I used to pretend to be Gene Garber when I played little league, figuring that if I couldn’t throw the ball very fast, the least I could do was to be deceptive. Unfortunately, my coaches were less impressed with my deception than they were with my velocity, so I continued to catch a little and play the corners and it all turned out just fine. Gene Garber’s life has turned out fine too:
Garber, who retired from baseball in 1988, is 61. He and his sons Greg, 34, and Mike, 31, own and run 400 acres of farmland.
They have 80,000 chickens and pack about 70,000 eggs a day to sell to a processor for restaurant chains. They grow corn, soybeans, wheat and barley. In recent years, they’ve added emu, selling emu oil for medical and cosmetic purposes. April is planting season for Garber, which means his days start at 4:30 a.m. and can go until 9 p.m. And Garber loves it.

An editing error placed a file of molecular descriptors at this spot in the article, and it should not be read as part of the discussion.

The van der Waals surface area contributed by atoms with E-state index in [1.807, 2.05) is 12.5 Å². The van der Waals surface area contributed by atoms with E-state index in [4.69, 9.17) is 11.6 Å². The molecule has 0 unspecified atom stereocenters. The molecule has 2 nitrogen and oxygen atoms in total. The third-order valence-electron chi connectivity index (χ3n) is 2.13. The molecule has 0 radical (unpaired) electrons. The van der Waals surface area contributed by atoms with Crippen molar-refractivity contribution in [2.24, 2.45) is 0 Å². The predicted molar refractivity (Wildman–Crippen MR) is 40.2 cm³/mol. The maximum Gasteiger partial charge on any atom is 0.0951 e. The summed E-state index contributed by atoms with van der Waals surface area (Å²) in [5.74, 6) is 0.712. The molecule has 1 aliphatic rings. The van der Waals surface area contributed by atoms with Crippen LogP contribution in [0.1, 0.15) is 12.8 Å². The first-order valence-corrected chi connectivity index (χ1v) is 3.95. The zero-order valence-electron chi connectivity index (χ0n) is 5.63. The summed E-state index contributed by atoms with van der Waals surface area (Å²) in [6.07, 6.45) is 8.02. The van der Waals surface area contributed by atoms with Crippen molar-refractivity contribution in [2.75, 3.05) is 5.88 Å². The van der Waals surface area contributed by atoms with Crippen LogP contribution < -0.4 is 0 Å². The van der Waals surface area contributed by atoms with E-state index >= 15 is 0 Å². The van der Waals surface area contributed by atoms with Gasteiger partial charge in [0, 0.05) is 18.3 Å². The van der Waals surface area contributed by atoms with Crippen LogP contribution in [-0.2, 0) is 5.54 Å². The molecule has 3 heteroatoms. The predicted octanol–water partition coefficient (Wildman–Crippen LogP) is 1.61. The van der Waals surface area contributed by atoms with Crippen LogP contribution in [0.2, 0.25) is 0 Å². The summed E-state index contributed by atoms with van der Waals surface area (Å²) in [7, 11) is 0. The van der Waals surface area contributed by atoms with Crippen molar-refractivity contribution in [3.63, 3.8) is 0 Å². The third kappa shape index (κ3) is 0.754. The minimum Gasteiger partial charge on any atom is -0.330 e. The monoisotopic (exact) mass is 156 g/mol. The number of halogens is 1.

“I’ve been very fortunate in my life,” he said. “I’ve had two jobs. I’ve been a ballplayer, and I’ve been a farmer, and I’ve loved both.”
And for those of you have never heard it before, the article recounts the story of Garber putting an end to Pete Rose’s 44-game hitting streak. It’s a great story. Gives you yet another reason to hate Pete Rose, and believe me, if you don’t already hate Pete Rose, you simply haven’t been paying attention.